Native American Societies in Coastal Georgia
To try and understand how the Native American nations formed in North America is like trying to explain how the countries in Europe came about. There wasn’t always a British, or French, or Polish nation – these developed over time. Sometimes, over centuries. The nations we now know as Germany and Italy, for instance, only came into being in the nineteenth century.
And, so it was with the native North Americans. Over time nations were conquered by other nations, or were assimilated, or just became extinct; to give a few examples.
Here in the Southeast coastal area, the tribes the Europeans first came into contact with were called the Guale (pronounced “wall – ee”). They were a peaceful people; which probably explains why we don’t really here much about them. After the Guale came the Choctaw. Then, came the Creeks. These were the peoples that we know about south of the Savannah River.
On the north part of the river, the people were known as the Yemessee, or Yamessee. They fought a brutal war with the Colony of South Carolina; one which they lost. Most of the survivors would migrate to Florida and join the Seminole.
Native Americans Greet Georgia’s Founding Party
When James Oglethorpe first scouted out the Savannah River to find a suitable spot to lay out the Colony of Georgia, he came upon a people who called themselves the Yamacraw. They were a nation that formed from people on both sides of the river. Yamassee to the north and Creek to the south, hence an amalgamation of both names to become the Yama-Craw.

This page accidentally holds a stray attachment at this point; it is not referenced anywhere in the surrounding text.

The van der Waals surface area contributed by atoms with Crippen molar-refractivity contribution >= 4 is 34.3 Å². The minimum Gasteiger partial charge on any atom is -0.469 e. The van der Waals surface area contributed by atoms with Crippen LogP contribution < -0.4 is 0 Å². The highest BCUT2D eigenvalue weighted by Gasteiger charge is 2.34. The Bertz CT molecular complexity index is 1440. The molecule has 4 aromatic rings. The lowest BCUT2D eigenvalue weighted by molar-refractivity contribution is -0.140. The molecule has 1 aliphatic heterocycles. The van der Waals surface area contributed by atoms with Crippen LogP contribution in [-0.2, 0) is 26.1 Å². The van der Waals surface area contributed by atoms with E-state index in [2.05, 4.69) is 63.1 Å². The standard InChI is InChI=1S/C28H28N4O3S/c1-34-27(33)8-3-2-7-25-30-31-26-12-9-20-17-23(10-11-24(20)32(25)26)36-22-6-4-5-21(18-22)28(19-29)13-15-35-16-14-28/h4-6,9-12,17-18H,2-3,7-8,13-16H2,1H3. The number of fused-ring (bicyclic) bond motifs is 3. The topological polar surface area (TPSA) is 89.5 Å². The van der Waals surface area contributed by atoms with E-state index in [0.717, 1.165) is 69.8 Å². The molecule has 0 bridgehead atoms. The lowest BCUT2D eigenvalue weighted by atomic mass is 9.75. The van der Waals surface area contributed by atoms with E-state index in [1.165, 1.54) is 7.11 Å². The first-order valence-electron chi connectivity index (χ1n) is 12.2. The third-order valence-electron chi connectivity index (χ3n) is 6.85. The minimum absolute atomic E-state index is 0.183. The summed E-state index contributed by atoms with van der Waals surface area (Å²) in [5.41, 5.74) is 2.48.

At the time, the Yamacraw were a nation of about two hundred people. The title by which they called their leader was the “Mico”. The Mico was an extraordinary man by the name of Tomo Chi Chi. First, he was imposing. He stood around 6’8” tall. (At the time, most Englishmen were around 5’6”. Oglethorpe was a tall six feet, but was dwarfed by Tomo Chi Chi). And next, he was VERY old. We believe he was around ninety at the time. And, like Oglethorpe, he was a visionary. The two developed a great deal of respect for each other from the start, and signed a “Treaty of Friendship”.
Oglethorpe and Tomo Chi Chi Forge a Friendship
As a matter of fact, the Colony of Georgia never really had any real problems with the Indians because of the mutual respect and friendship these two men shared. The Creeks would join Oglethorpe in his attempt to conquer St. Augustine. Oglethorpe would even take Tomo Chi Chi, his wife Sanauka and nephew and heir Toonahowi to England to meet King George the Second, who treated Tomo Chi Chi as an equal.
But, that does leave one question, how did they communicate? The answer is a half English, half Creek princess whose Anglican name of Mary Musgrove. A story that one of our guides will be happy to tell you about when you visit us here in Savannah.